Weeden’s entire defense at trial consisted four character witnesses, who generally are people least likely to sway a jury. Although there was plenty of evidence that Sarah had heard about the robbery plans and helped lure the marks – some boys she had met earlier – to a park where the robbery occurred (and the robber’s gun discharged accidentally, killing one of the victims), all her attorney presented was the testimony of four character witnesses who said Sarah was not the kind of girl to who would plan a robbery. Sarah’s attorney did not get her evaluated by a psychologist or present expert testimony about the effect of her youthfulness on her mental state.
With a new lawyer, Sarah brought a habeas corpus motion claiming her trial counsel was ineffective for failing to investigate psychological evidence. She submitted a report from a psychologist concluding that “it is extremely unlikely Sarah would intend to commit robbery or knowingly participate in one,” and “she would probably be slow to understand that a robbery was being considered by others if their intentions were not clearly articulated.” The report found Sarah to “quite passive and vulnerable to being manipulated by others,” and concluded she had “serious cognitive deficits (for example, 91% of people her age function[ed] intellectually at a higher level),” “well below average language skills,” and “a strong tendency to miss important environmental cues.”
Sarah’s lawyer defended his decision, claiming he did not obtain a psych evaluation of his client because “regardless of what the doctor would have concluded, it would be inconsistent with the defense that I was putting forth.” Counsel also speculated the prosecution might have used the results of an examination against her. The state court concluded that defense counsel’s failure to obtain a psychological examination was a “sound tactical decision.” State appellate courts agreed, as did a federal district court.
Last week, the 9th Circuit took a very different view.
The Circuit complained that the state courts’ conclusions that Sarah’s attorney made a “reasonable decision” because counsel feared that the results of an expert evaluation might undermine his trial strategy “puts the cart before the horse.” The Court said, “Counsel cannot justify a failure to investigate simply by invoking strategy…. counsel’s investigation must determine trial strategy, not the other way around.” Sarah’s counsel could not have reasonably concluded that a psychological examination would conflict with his trial strategy without first knowing what such an examination would reveal. Besides, the Circuit pointed out, defense counsel’s conclusion that the prosecution could have used the results of an examination against Sarah was nonsense: a defendant must disclose expert reports she intends to rely on at trial, but if the evaluation was not helpful, counsel could decide not to use it, and thus not produce it.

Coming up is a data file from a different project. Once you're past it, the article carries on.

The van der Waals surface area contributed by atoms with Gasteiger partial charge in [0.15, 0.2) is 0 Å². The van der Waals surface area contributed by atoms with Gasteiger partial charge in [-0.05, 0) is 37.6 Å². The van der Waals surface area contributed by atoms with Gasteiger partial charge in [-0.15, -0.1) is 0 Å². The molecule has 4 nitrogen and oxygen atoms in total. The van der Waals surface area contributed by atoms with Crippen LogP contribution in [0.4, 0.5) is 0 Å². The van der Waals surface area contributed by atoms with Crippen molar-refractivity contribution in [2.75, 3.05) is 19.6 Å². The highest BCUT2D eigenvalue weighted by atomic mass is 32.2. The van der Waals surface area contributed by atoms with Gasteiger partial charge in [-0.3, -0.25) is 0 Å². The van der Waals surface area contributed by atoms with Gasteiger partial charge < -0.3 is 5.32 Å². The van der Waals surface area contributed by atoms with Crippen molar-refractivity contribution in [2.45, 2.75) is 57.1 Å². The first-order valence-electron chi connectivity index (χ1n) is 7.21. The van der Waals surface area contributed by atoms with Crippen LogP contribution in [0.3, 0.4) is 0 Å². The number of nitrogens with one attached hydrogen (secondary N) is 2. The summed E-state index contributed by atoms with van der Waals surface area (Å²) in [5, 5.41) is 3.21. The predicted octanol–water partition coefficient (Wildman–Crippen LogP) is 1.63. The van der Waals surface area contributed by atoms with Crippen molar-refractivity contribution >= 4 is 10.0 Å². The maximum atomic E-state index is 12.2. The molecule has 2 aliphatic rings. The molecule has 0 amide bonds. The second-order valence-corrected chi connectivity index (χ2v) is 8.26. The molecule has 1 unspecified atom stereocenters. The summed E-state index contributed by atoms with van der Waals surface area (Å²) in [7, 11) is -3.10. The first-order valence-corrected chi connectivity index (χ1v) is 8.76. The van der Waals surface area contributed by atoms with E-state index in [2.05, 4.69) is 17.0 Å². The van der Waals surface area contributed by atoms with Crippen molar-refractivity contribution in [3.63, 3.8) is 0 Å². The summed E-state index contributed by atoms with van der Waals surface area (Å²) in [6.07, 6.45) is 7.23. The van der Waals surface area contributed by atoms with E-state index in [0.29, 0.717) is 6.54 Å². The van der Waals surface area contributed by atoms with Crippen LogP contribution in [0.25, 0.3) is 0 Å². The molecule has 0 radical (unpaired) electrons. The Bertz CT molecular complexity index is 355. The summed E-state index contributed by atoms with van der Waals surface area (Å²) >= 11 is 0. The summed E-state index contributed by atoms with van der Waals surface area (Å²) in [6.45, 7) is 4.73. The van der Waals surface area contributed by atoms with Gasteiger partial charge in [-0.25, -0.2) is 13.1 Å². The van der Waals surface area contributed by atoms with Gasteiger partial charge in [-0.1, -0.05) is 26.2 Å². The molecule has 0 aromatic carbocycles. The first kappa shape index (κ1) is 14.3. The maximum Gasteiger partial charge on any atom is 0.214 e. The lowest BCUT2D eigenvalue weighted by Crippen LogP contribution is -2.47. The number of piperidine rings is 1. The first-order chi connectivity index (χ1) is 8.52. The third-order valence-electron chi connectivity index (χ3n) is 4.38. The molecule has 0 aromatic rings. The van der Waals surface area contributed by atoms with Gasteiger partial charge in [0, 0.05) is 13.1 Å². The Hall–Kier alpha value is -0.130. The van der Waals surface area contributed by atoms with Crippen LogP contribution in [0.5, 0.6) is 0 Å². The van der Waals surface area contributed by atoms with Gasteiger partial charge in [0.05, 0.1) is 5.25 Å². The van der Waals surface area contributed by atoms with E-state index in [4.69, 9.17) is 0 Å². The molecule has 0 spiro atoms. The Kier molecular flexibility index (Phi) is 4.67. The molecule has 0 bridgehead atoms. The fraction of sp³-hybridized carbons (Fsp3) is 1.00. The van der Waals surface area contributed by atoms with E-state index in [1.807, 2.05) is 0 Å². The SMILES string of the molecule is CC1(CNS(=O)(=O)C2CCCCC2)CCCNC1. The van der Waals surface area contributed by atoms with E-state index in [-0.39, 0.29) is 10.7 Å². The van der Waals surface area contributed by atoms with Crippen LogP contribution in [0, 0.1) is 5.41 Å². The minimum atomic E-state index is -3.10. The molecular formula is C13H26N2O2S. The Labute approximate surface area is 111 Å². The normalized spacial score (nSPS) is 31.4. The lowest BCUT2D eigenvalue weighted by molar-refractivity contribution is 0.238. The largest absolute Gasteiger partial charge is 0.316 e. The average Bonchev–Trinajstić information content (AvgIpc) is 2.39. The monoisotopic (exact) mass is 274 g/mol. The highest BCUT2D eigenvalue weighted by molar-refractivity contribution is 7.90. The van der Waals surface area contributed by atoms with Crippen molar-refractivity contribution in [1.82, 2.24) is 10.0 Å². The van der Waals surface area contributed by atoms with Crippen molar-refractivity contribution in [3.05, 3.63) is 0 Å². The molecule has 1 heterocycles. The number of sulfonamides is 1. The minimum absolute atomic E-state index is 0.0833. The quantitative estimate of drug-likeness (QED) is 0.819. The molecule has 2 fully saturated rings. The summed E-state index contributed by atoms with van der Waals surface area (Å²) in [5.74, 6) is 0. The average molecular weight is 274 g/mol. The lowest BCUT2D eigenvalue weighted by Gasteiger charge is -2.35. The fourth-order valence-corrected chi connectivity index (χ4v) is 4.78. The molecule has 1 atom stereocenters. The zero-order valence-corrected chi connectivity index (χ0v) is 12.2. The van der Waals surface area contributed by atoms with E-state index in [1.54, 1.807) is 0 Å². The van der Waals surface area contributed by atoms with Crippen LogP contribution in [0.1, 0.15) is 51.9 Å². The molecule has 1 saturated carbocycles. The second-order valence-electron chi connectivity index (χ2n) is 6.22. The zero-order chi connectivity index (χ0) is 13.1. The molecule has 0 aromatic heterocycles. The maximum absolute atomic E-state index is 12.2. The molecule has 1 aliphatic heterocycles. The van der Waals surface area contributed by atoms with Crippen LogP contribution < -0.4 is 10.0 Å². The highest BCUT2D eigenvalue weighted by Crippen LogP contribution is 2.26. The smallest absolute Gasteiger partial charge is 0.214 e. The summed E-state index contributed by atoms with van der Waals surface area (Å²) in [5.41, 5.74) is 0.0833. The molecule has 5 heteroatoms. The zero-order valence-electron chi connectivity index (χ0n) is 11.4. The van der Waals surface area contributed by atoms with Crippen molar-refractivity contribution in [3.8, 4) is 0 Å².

“The correct inquiry,” the 9th said, “is not whether psychological evidence would have supported a preconceived trial strategy, but whether Weeden’s counsel had a duty to investigate such evidence in order to form a trial strategy, considering all the circumstances…. The answer is yes.” The State’s felony murder theory required proof that Sarah had specific intent to commit the robbery, so her “mental condition was an essential factor in deciding whether she actually had the required mental states for the crime.”
But did the mistake prejudice Sarah? The appellate panel said it did. Sarah’s psychologist concluded that “it is extremely unlikely she would intend to commit robbery or knowingly participate in one, that she would probably be slow to understand that a robbery was being considered by others if their intentions were not clearly articulated, and that she was “quite passive and vulnerable to being manipulated by others.” This testimony from a qualified expert would have added an entirely new dimension to the jury’s assessment” of the critical issue of Sarah’s mens rea.
Weeden v. Johnson, Case No. 14-17366 (9th Cir., Apr. 21, 2017)
– Thomas L. Root